Calendar for 2011-2012

Revised Schedule

September 8, 2011 – Foreword to The 7 Deadly Sins Sampler – Amy [change of venue: meeting at Walt Library for this occasion only]

September 22, 2011 – Flannery O’Connor: “Good Country People” – Kathleen

October 13, 2011 – Edith Wharton: “Roman Fever” – Mary

October 27, 2011 – Tobias Wolff: “Smokers” – Denise

November 10, 2011 – Rudyard Kipling: “Mary Postgate” – Eli

December 8, 2011 – Margaret Atwood: “Hairball” – Anita

January 12, 2012 – Anton Chekhov: “The House with the Mezzanine” – Bob

January 26, 2012 – Bobbie Ann Mason: “Shiloh” – Howard

February 9, 2012 – D. H. Lawrence: “The Rocking-Horse Winner”

February 23, 2012 – Elizabeth Bowen: “The Inherited Clock”

March 8, 2012 – Raymond Carver: “Fat”

March 22, 2012 – Xu Xi: “Famine” – Marilyn

April 12, 2012 – Perri Klass: “Not a Good Girl”

April 26, 2012 – Nathan Englander: “For the Relief of Unbearable Urges”

May 10, 2012 – William Faulkner: “A Rose for Emily” – Amy

May 24, 2012 – Snow date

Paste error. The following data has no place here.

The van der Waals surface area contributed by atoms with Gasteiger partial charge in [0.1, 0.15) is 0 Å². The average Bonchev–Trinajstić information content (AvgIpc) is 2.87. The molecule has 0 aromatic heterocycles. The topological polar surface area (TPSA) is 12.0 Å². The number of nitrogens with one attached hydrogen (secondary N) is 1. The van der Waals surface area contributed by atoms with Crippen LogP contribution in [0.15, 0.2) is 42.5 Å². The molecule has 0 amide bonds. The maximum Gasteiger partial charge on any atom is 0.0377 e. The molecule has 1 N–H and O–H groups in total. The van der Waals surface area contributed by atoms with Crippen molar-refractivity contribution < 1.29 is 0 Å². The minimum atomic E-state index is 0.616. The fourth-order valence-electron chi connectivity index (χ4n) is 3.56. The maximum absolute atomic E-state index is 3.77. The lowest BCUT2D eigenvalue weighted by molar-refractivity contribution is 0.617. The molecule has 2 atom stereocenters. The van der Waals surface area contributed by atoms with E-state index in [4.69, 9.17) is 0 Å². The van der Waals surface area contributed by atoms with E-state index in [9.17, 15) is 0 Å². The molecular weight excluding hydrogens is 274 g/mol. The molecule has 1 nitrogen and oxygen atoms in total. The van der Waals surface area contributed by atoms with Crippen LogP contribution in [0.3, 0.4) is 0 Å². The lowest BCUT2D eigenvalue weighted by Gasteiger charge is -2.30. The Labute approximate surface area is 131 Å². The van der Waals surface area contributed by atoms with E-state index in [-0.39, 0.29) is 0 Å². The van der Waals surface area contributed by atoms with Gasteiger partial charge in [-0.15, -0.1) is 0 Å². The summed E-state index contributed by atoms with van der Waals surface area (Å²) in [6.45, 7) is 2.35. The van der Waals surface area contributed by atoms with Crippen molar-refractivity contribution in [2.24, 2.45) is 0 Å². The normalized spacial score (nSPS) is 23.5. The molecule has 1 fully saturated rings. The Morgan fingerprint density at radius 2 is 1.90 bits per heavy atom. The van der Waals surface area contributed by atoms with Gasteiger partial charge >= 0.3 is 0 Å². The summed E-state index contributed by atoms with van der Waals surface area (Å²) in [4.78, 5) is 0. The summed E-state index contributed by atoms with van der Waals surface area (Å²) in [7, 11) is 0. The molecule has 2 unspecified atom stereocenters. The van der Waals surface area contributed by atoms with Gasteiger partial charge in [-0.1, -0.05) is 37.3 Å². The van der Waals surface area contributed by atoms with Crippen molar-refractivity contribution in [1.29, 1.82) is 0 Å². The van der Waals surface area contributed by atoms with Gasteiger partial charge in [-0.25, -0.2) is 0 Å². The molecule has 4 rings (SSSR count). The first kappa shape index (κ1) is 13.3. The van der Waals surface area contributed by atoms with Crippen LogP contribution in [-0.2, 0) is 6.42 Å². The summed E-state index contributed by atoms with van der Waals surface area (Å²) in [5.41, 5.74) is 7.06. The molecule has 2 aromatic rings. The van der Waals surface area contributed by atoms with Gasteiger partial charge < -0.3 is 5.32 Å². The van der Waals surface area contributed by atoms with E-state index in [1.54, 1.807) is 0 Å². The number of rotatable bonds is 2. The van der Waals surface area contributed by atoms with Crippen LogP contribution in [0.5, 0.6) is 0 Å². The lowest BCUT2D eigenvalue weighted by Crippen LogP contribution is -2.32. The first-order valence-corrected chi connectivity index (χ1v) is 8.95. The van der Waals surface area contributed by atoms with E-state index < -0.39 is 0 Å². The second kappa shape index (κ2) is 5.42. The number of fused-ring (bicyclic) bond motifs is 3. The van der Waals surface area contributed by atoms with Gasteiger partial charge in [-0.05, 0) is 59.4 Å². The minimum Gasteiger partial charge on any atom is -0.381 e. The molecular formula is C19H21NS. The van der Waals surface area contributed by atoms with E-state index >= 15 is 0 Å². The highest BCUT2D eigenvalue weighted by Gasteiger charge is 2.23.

Calendar 2010-2011

2010 - 2011

September 9, 2010 – From the Bible: Ecclesiastes

September 23, 2010 – *Sophocles: Oedipus the King

October 14, 2010 – Freud: On Dreams

October 28, 2010 – *Kafka: The Metamorphosis

November 11, 2010 – *Goethe: Faust, Part One

December 9, 2010 – Kant: First Principles of Morals

January 13, 2011 – *Flaubert: A Simple Heart

January 27, 2011 – Hume: Of Personal Identity

February 10, 2011 – Nietzsche: Thus Spoke Zarathustra

February 24, 2011 – Dante: The Inferno

March 10, 2011 – Burke: Reflections on the Revolution in France

March 24, 2011 – Adams: The Education of Henry Adams

April 14, 2011 – *Shakespeare: King Lear

April 28, 2011 – Aristotle: On Tragedy

May 12, 2011 – Plato: The Republic

May 26, 2011 – Snow date

* Complete work

Upcoming discussions.

April 22, 2010 - The Federalist.
What could be more timely? Some great works never go out of style.

May 13, – Gogol: The Overcoat
May 27, – The book of Job (Bible). Snow date

Join us for always-lively discussions.

April 8, The Tempest

Shakespeare's last play for which he was the sole playwright was The Tempest, produced in 1611. More than in any other play, Shakespeare the person, perhaps only in shadowy outline, can be glimpsed -- in the character of Prospero. In three late plays, The Tempest, The Winter's Tale, and Pericles, as well as the earlier King Lear, Shakespeare creates an extraordinarily strong father-daughter bond. These scenarios, retrospectively, seem to foretell the author's decision to return to Stratford for his remaining years, not to the apparently estranged wife Anne, nor to unfortunately married younger daughter Judith, but to his beloved daughter Susanna and her family